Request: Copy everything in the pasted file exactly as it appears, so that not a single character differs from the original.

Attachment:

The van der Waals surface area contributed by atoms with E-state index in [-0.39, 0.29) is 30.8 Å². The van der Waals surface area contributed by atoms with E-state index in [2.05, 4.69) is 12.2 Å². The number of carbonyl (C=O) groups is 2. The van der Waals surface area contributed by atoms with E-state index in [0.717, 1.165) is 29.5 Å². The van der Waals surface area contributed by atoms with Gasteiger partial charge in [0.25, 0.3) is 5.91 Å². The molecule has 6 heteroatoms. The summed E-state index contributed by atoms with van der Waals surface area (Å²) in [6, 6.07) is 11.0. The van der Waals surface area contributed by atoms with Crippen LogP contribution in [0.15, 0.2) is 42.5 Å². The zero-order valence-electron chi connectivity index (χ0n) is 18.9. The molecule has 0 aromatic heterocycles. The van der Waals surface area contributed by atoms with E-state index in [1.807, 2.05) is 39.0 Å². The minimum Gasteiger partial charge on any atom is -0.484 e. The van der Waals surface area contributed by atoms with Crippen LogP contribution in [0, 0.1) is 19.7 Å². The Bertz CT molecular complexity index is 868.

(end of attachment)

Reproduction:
The van der Waals surface area contributed by atoms with E-state index in [-0.39, 0.29) is 30.8 Å². The van der Waals surface area contributed by atoms with E-state index in [2.05, 4.69) is 12.2 Å². The number of carbonyl (C=O) groups is 2. The van der Waals surface area contributed by atoms with E-state index in [0.717, 1.165) is 29.5 Å². The van der Waals surface area contributed by atoms with Gasteiger partial charge in [0.25, 0.3) is 5.91 Å². The molecule has 6 heteroatoms. The summed E-state index contributed by atoms with van der Waals surface area (Å²) in [6, 6.07) is 11.0. The van der Waals surface area contributed by atoms with Crippen LogP contribution in [0.15, 0.2) is 42.5 Å². The zero-order valence-electron chi connectivity index (χ0n) is 18.9. The molecule has 0 aromatic heterocycles. The van der Waals surface area contributed by atoms with E-state index in [1.807, 2.05) is 39.0 Å². The minimum Gasteiger partial charge on any atom is -0.484 e. The van der Waals surface area contributed by atoms with Crippen LogP contribution in [0, 0.1) is 19.7 Å². The Bertz CT molecular complexity index is 868.